Delivered By: H.E. Lana Nusseibeh, Ambassador and Permanent Representative
Thank you Mr. President, and I would also like to thank our briefers USG DiCarlo and ASG Brands Kehris for their sobering updates and I take note of the briefing of Ms. Drik.
Like many households in New York and around the world, many of us have been consumed this week with preparing for the start of the school year. This should be a joyful and exciting time for families, and particularly for school children, which makes it very difficult to imagine it amidst the conflict we are discussing today or any other ongoing conflict around the world on this Security Council’s agenda. The images of Ukrainian children back in their classrooms have been profoundly moving for the resilience they show – as the war has not spared some 2,300 educational institutions and destroyed 300, according to UN reports.
The war in Ukraine has, like all wars, disproportionately affected women and children. At this particular time of the year we recall UNICEF’s estimates that over two million children have fled their country, and many others have been internally displaced. Some might be able to attend virtual classes in Ukraine, but most will be in need of schools or daycare facilities in their new homes. At the same time, even those lucky enough to have a school to go to are grappling with social anxieties of integration and trauma.
The briefing of Ms. Kehris on the protection of children is something the Ukrainian and Russian authorities should look into and rectify with urgency. It is an area where communication between the two parties is much needed and expected by the international community.
If ever there was a clear-cut illustration of the need for a gender-responsive humanitarian approach, this is it. The Security Council should insist on tailor-made solutions by donors and humanitarian actors that specifically address the needs of Ukraine’s women and children.
In the face of these difficult challenges, we commend UNHCR as well as other UN agencies and humanitarian partners for their swift response to the needs of displaced people as well as to the host countries. As the conflict goes on, their generous protection and service-delivery for those seeking refuge, including in education, becomes ever more vital. At the same time, we underline once again that such protection must be provided without prejudice or discrimination.
Those fleeing war are at their most vulnerable. In these conditions, it is key that they retain dignity and agency. Those seeking safety must be allowed safe and voluntary passage and, when circumstances allow, any return home should likewise be voluntary, safe, dignified, and durable. We reiterate that all parties must scrupulously abide by their obligations under international law, including those aspects of international humanitarian law addressing displacement.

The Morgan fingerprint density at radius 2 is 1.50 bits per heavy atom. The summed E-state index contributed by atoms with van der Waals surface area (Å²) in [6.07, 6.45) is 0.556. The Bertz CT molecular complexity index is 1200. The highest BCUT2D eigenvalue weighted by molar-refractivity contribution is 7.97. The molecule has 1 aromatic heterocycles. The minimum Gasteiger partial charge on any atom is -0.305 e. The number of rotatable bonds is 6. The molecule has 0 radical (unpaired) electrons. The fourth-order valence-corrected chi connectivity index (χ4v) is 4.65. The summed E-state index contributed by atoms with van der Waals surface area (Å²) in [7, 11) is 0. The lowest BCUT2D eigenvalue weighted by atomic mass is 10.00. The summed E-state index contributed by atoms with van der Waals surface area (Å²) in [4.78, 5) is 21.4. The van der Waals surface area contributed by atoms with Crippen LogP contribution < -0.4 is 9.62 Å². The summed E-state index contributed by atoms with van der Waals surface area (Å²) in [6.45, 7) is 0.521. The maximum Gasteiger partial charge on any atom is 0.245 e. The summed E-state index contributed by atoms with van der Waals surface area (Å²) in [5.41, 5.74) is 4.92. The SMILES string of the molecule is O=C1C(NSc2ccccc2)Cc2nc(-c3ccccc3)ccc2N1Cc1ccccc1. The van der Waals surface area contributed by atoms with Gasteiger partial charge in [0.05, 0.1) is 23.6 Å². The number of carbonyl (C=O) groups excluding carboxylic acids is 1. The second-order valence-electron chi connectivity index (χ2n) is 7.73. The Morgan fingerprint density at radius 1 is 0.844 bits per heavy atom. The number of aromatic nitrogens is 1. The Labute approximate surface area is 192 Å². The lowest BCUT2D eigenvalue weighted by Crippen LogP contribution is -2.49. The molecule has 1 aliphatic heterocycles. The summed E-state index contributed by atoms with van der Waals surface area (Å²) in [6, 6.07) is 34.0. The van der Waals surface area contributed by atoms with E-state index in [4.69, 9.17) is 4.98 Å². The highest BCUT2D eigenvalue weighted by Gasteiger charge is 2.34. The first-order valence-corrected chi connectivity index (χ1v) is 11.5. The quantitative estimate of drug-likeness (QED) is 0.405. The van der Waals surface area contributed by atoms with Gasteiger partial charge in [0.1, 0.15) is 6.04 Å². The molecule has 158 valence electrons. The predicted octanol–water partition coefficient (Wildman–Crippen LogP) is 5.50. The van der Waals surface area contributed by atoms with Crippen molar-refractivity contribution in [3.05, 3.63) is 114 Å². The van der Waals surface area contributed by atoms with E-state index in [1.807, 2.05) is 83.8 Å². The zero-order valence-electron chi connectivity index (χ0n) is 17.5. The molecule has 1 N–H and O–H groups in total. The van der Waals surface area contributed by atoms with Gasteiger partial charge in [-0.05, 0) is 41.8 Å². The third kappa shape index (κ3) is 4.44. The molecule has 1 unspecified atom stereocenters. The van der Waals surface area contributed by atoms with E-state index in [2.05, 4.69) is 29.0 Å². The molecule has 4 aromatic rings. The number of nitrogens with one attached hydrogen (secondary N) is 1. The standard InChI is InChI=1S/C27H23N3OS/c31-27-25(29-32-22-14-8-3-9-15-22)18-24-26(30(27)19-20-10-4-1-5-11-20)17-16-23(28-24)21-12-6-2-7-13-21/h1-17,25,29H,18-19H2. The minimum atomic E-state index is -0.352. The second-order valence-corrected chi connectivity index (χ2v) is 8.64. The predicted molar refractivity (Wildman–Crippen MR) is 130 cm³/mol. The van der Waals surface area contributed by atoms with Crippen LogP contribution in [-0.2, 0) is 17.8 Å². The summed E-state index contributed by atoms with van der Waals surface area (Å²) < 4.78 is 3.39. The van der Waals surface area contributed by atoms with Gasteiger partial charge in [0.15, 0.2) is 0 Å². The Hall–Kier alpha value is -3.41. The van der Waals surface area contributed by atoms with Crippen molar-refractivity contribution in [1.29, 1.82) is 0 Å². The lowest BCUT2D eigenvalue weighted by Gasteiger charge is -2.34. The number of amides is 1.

Since the start of the conflict, guaranteeing the safety of those fleeing has proven to be a particular challenge. With recent fighting intensifying in the areas surrounding Kherson, Kharkiv, and Dnipro, routes to safety must be secured and humanitarian actors supporting evacuations must be protected. Meanwhile, reports of the destruction of water, electricity, and gas infrastructure are once again leaving people in particularly vulnerable situations without access to life-sustaining services with the ongoing approach of winter. We reiterate our call for the protection of civilians and for all civilian objects, including those indispensable to the survival of the civilian population, not to be targeted.
As this conflict stretches on, the need to find a way to stem the suffering and stop the violence only deepens. We must redouble our efforts to support mitigation of the impacts of the conflict and gear us towards further confidence-building measures. There is no other pathway forward. Over the last month we have welcomed the resumption of agricultural exports from Ukraine as a result of the Black Sea Grain Initiative, but it is key that grain continues to reach those most in need, not just those able to pay. At the same time, we hope to see swift progress in getting Russian fertilizer out to the global markets as well. This is crucial for next year’s harvest and to avoid the further deterioration of the current food crisis. Doing so will not only contribute to addressing the real needs of millions around the world, it may also create momentum for other tangible agreements to address the conflict.
We continue to gather here and listen to the mounting costs of the war, and like all wars, the human costs will only worsen with every day that passes. But what is needed now are ideas and the political will to make them a reality. We saw this six weeks ago in a small way in Istanbul and we must see it again. A cessation of hostilities would be the right starting point. Thank you, Mr. President.